Mr BAYLEY question to MINISTER for HOUSING and CONSTRUCTION, Mr STREET
Amid skyrocketing rents and devastating stories of hardship from so many Tasmanians, the Greens have consistently fought for critical reforms to the state's rental laws. The organisations working on the frontline of the housing crisis have called for key measures such as banning no-cause evictions and putting a stop to unreasonable rent increases. At every turn your Government and the Labor Party have teamed up to block the Greens' moves for these reforms, leaving tens of thousands of renters worse off.
We were surprised and cautiously pleased to see that your newly released Housing Strategy recognised the need to modernise tenancy laws to deliver, and I quote, 'affordability, stability and security for renters'. Those are nice words but it is action that is important. Is your Government finally open to legislating stronger limits on rent increases and a ban on no-cause evictions at the end of leases? Given the urgency of the housing crisis, will you commit to tabling a strengthened Residential Tenancy Act in parliament on the first day back next year?
Mr Speaker, I thank the member for his question. The first point I will make is that I am not responsible for the legislation you are talking about, Mr Bayley, but I am more than happy to talk about the Government's commitment in this area.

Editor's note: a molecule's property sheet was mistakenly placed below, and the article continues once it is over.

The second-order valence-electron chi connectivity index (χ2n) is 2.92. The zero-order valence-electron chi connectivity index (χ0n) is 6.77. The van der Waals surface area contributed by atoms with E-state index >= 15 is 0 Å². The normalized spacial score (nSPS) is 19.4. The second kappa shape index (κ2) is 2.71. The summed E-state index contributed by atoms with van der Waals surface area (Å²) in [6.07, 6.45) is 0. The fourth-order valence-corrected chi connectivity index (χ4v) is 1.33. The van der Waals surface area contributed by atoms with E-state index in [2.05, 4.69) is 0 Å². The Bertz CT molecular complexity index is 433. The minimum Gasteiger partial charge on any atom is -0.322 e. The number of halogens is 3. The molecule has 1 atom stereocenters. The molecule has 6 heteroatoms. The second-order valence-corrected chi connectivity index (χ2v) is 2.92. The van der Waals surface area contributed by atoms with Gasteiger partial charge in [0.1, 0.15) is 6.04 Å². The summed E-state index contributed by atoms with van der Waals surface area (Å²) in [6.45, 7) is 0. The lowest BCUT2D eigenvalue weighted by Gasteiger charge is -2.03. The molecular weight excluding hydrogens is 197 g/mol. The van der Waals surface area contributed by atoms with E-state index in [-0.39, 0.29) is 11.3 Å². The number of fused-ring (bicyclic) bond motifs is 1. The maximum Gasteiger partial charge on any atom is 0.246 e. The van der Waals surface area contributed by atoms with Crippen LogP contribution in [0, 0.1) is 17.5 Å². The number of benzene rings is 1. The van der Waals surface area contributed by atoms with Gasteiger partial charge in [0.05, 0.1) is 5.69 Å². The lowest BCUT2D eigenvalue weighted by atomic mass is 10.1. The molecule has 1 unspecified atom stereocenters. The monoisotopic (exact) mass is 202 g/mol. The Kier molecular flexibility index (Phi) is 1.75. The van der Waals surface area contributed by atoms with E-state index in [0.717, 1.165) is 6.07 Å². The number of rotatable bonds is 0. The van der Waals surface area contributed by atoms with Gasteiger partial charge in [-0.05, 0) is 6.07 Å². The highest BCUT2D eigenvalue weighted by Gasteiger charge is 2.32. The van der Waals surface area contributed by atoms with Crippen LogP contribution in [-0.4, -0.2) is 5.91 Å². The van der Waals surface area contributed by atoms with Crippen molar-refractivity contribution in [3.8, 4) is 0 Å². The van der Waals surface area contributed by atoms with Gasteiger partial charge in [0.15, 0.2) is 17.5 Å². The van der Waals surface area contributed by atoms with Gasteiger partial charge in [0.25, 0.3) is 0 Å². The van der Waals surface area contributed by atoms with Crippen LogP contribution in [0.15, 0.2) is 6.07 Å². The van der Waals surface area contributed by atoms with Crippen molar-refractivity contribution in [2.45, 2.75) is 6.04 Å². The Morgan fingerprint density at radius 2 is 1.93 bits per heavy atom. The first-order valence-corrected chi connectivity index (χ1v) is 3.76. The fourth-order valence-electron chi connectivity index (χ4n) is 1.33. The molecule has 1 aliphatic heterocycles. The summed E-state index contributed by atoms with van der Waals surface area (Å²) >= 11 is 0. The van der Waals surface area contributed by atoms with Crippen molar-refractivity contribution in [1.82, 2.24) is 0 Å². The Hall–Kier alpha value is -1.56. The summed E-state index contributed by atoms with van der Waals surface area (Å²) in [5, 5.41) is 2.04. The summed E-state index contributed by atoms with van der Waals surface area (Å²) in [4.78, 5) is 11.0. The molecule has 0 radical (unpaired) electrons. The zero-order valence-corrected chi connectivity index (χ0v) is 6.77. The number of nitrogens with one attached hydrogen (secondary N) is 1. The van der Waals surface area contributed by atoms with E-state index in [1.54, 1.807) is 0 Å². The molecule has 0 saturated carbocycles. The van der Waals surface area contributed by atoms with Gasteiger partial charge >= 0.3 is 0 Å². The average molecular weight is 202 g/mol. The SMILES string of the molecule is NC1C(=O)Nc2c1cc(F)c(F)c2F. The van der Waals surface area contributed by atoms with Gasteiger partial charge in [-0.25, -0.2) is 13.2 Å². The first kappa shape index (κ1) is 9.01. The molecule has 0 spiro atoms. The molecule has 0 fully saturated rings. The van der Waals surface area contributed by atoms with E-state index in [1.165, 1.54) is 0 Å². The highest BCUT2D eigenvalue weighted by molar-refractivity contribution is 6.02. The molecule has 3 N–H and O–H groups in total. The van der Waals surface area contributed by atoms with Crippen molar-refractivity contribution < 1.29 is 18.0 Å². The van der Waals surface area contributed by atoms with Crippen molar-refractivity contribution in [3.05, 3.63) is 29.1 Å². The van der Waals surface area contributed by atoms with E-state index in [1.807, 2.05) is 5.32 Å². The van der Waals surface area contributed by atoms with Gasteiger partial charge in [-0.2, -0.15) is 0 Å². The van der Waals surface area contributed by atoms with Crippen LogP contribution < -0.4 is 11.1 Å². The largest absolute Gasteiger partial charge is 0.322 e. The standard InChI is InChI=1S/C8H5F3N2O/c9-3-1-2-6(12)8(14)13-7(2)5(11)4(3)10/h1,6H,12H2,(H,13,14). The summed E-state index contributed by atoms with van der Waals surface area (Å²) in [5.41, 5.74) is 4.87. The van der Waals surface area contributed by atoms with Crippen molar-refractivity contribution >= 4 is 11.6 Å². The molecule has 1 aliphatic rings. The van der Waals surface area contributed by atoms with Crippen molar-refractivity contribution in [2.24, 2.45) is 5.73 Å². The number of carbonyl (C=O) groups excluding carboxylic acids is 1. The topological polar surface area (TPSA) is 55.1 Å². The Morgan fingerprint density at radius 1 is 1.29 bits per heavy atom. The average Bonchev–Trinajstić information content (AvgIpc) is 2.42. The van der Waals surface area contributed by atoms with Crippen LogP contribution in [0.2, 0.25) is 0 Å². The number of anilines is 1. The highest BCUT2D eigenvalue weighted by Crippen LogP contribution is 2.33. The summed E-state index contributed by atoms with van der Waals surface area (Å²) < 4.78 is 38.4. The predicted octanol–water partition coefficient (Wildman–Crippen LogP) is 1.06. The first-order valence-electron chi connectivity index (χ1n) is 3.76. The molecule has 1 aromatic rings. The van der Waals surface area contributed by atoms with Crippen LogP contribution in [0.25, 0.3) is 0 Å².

The Government remains committed to a residential tenancy system that is both fair and meets the needs of tenants and owners. This commitment was demonstrated during the pandemic. The Government also acknowledges that housing costs, including rents, have increased. We recognise more needs to be done to improve housing affordability, which is a challenge for all Australian states and territories. To respond to this challenge, we are looking to increase the supply of social and affordable housing by 10 000 by 2032.
In mid-2023 an agreement was made at National Cabinet to a nationwide approach to support the growth of our cities, towns and suburbs, and the Tasmanian Government looks forward to working with other states and territories on potential solutions. A nine-point better deal for renters was agreed to by National Cabinet. We also need to point out that Tasmania largely already delivers on seven of those nine measures.
The Government will continue to work towards further improvements to our framework where appropriate. Tasmania's Residential Tenancy Act 1997 already provides robust protection for tenants, which importantly includes limits on the frequency of rent increases to no more than once per 12-month period. A tenant can also apply to the Residential Tenancy Commissioner if they believe their rent increase is unreasonable.
We are committed to work across all sectors of the housing sector, from private rentals and private purchases to social and affordable housing to a better deal for renters as well and we will continue to work towards that.